Successful design-build or construction management-at-risk projects begin with a well-planned and thoughtfully executed procurement process. This process should be based on the owner’s objectives, expectations and priorities that are clearly defined. Together or independently, these variables can affect the timeline and complexity of the procurement process, in addition to costs.
General guidelines for conducting an efficient, successful design-build or CMAR procurement include:
- Determining which project-delivery method to use – whether that’s fixed-price, progressive design-build or CMAR – and what project requirements will be performance-based, prescriptive or a combination of the two.
- Seeking the advice of other owners who have conducted design-build or CMAR procurements, as well as financial or legal counsel for guidance, when appropriate.
- Determining if, and to what extent, the CMAR or design-build firm will be allowed to self-perform.
- Completing any work related to permitting, environmental impacts and geotechnical investigations, and making any related knowledge or materials to respondents.
- Clearly describing the scope of services, project requirements, and desired level of involvement or control by the owner.
- Issuing a draft contract early in the procurement process. This will allow an owner to gain insight from prospective respondents.
- Assembling a reasonable draft contract that thoroughly addresses and allocates risks to the party best suited to control or absorb them.
- Including appropriate provisions in the contract, if there will be shared savings between the owner and the delivery firm or firms.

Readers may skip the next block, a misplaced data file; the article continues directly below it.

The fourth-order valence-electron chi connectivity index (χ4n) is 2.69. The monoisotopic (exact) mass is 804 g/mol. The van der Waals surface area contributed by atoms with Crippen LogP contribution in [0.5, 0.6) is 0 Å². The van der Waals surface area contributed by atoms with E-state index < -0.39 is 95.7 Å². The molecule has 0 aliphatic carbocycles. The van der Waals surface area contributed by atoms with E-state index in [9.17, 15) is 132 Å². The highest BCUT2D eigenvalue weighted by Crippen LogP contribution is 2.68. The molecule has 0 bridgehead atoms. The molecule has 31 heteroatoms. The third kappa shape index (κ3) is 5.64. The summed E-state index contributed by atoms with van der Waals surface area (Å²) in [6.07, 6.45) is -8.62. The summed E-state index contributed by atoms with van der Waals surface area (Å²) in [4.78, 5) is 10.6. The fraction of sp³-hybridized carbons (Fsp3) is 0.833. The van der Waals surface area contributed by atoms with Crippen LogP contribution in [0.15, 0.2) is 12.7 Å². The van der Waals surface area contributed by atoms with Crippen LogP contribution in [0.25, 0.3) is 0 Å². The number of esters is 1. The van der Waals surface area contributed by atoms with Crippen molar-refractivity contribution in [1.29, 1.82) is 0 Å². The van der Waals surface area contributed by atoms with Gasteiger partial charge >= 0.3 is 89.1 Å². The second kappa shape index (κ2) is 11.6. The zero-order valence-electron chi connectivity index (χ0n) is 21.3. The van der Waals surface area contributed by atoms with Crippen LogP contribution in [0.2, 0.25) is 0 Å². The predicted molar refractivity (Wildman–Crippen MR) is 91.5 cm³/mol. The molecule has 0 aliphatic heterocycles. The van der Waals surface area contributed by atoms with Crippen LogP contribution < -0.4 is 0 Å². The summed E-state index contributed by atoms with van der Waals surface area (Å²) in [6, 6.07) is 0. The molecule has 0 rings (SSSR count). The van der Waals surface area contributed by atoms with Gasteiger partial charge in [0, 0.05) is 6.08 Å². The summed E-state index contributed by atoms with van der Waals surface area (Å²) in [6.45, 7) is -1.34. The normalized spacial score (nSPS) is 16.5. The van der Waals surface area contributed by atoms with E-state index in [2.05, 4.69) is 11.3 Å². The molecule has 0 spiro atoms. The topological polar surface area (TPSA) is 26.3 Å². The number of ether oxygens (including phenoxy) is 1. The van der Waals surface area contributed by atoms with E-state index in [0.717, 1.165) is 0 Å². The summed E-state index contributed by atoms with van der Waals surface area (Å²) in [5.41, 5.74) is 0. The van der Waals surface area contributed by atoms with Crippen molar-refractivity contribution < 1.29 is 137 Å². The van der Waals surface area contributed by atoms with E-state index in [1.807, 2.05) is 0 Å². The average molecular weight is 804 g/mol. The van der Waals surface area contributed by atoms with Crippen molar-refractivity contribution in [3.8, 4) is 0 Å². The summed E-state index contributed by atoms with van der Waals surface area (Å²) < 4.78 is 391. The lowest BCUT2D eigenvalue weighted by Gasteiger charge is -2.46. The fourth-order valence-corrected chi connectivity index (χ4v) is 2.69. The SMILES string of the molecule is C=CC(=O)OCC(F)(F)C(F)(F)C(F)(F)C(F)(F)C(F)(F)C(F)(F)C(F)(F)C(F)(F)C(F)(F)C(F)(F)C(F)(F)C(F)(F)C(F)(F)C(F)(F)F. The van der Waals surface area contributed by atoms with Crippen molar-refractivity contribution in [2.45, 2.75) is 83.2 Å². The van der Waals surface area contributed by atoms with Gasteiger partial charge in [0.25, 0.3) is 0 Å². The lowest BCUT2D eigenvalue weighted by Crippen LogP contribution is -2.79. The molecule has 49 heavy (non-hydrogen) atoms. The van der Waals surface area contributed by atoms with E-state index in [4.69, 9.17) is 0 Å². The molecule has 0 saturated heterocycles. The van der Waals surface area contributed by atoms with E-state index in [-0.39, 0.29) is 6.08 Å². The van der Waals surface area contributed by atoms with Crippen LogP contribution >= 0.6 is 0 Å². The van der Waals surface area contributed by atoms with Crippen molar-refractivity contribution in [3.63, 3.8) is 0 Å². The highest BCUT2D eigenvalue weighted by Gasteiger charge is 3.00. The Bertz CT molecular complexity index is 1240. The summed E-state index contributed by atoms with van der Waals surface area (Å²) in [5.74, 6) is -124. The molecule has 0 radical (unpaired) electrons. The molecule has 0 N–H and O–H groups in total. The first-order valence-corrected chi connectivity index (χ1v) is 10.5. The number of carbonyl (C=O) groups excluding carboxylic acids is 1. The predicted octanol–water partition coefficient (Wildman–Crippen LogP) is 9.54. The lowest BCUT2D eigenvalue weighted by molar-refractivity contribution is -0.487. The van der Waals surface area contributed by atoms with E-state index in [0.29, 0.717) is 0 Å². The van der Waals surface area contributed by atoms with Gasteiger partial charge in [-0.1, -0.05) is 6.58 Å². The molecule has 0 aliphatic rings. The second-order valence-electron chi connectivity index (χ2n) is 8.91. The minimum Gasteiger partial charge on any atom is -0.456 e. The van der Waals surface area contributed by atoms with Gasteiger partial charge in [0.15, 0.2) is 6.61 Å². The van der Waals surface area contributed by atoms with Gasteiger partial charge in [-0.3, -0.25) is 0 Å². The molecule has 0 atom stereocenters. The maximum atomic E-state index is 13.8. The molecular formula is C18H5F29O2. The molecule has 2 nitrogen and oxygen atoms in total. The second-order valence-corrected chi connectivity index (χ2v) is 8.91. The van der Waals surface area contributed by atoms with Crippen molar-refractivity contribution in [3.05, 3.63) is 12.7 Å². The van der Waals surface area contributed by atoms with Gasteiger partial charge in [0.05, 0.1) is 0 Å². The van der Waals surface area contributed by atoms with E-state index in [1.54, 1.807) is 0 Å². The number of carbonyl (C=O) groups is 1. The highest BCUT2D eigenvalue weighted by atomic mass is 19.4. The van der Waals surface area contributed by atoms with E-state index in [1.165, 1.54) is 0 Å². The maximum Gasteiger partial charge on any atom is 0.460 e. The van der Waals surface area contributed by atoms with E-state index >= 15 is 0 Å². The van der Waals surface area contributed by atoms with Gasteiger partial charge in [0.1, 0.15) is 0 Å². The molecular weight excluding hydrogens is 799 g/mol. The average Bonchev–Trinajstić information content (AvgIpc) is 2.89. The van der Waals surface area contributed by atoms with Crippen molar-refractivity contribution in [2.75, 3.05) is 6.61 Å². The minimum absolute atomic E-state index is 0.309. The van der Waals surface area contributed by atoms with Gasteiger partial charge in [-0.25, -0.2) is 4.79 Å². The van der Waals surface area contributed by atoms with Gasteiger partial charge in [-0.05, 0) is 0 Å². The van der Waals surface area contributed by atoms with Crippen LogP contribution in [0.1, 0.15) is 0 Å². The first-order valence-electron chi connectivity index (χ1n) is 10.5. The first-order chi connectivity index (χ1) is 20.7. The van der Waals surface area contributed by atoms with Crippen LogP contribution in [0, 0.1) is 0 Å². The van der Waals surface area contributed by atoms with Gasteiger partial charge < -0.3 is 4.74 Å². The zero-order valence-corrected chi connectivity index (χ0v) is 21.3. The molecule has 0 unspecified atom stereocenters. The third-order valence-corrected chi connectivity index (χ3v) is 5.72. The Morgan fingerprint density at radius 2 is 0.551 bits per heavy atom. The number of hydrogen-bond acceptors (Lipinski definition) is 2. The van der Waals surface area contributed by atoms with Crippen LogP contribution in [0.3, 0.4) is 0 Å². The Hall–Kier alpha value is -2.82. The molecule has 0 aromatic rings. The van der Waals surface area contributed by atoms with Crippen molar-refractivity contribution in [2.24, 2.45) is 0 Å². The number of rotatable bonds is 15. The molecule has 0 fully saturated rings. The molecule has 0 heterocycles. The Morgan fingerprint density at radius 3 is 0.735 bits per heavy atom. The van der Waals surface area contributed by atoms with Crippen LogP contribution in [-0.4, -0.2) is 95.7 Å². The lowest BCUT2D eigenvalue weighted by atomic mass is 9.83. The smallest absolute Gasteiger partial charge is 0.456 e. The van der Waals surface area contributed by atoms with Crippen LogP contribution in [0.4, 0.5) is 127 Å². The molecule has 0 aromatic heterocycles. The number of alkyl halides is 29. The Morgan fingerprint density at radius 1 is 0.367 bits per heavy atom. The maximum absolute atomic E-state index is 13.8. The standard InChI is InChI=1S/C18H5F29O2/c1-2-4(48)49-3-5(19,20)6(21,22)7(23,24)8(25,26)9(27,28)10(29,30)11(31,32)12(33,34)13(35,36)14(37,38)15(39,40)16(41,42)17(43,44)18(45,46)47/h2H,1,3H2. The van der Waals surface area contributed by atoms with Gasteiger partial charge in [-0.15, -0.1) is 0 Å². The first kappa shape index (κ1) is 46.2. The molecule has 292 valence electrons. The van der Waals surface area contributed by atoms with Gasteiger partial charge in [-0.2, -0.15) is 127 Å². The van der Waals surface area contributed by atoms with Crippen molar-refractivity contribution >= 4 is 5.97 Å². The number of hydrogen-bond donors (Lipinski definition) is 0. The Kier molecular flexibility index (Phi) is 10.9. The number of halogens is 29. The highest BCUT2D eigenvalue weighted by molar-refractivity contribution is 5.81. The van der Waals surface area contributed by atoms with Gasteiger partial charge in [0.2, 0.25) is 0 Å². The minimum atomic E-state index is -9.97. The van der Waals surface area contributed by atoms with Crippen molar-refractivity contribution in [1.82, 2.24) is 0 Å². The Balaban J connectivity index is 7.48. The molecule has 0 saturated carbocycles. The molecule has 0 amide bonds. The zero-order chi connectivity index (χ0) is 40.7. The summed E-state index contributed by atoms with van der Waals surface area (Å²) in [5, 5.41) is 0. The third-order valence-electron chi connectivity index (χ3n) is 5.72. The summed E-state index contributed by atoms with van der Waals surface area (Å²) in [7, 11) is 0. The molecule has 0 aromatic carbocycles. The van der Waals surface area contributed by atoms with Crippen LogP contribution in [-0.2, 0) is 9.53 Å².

In order for a procurement process to go smoothly, owners must also have a clear understanding of state and local regulations governing the site location. Clearly conveying information regarding regulations, project requirements and draft contract terms will result in a transparent process that minimizes unnecessary expenditures of time and resources for both the project owner and any potential delivery firms.
Another best practice owners should consider is conducting a pre-submittal meeting to enable potential respondents to seek clarification on the project, the RFQ or the selection process. This type of meeting also enables the owner to gauge the level of interest in the project from potential respondents.
The key takeaway for owners is that they should put the same thought and consideration into the procurement process, as they do for the project itself. This will ensure equitable and efficient use of time and resources – both financial and otherwise – from a project’s inception to its completion.